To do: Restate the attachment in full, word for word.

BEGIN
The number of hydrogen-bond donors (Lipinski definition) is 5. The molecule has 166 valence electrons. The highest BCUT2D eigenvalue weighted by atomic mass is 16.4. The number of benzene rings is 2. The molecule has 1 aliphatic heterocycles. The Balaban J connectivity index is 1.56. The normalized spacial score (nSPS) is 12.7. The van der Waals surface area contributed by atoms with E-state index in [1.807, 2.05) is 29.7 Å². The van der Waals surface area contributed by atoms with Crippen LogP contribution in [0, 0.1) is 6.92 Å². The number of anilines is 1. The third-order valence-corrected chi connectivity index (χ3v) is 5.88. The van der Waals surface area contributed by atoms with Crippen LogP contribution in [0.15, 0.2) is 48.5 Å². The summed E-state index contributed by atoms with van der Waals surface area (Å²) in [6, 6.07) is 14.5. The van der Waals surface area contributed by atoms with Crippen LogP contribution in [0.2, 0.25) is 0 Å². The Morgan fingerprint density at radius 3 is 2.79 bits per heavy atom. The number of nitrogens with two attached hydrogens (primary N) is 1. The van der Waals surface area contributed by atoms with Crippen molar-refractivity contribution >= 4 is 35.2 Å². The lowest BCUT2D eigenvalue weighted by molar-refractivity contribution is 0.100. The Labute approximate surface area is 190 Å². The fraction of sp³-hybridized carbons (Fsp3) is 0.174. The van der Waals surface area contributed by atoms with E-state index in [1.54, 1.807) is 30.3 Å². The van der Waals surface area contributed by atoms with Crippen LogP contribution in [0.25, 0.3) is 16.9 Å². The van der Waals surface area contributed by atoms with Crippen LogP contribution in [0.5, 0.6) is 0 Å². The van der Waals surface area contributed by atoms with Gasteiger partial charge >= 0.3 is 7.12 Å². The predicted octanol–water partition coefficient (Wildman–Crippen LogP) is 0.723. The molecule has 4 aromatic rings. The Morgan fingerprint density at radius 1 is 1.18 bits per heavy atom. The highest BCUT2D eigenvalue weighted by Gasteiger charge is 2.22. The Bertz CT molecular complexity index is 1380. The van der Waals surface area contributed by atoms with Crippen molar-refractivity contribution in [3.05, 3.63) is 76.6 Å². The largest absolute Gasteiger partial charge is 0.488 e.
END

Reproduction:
The number of hydrogen-bond donors (Lipinski definition) is 5. The molecule has 166 valence electrons. The highest BCUT2D eigenvalue weighted by atomic mass is 16.4. The number of benzene rings is 2. The molecule has 1 aliphatic heterocycles. The Balaban J connectivity index is 1.56. The normalized spacial score (nSPS) is 12.7. The van der Waals surface area contributed by atoms with E-state index in [1.807, 2.05) is 29.7 Å². The van der Waals surface area contributed by atoms with Crippen LogP contribution in [0, 0.1) is 6.92 Å². The number of anilines is 1. The third-order valence-corrected chi connectivity index (χ3v) is 5.88. The van der Waals surface area contributed by atoms with Crippen LogP contribution in [0.15, 0.2) is 48.5 Å². The summed E-state index contributed by atoms with van der Waals surface area (Å²) in [6, 6.07) is 14.5. The van der Waals surface area contributed by atoms with Crippen LogP contribution in [0.2, 0.25) is 0 Å². The Morgan fingerprint density at radius 3 is 2.79 bits per heavy atom. The number of nitrogens with two attached hydrogens (primary N) is 1. The van der Waals surface area contributed by atoms with Crippen molar-refractivity contribution >= 4 is 35.2 Å². The lowest BCUT2D eigenvalue weighted by molar-refractivity contribution is 0.100. The Labute approximate surface area is 190 Å². The fraction of sp³-hybridized carbons (Fsp3) is 0.174. The van der Waals surface area contributed by atoms with E-state index in [1.54, 1.807) is 30.3 Å². The van der Waals surface area contributed by atoms with Crippen LogP contribution in [0.25, 0.3) is 16.9 Å². The van der Waals surface area contributed by atoms with Crippen LogP contribution in [0.5, 0.6) is 0 Å². The van der Waals surface area contributed by atoms with Gasteiger partial charge >= 0.3 is 7.12 Å². The predicted octanol–water partition coefficient (Wildman–Crippen LogP) is 0.723. The molecule has 4 aromatic rings. The Morgan fingerprint density at radius 1 is 1.18 bits per heavy atom. The highest BCUT2D eigenvalue weighted by Gasteiger charge is 2.22. The Bertz CT molecular complexity index is 1380. The van der Waals surface area contributed by atoms with Crippen molar-refractivity contribution in [3.05, 3.63) is 76.6 Å². The largest absolute Gasteiger partial charge is 0.488 e.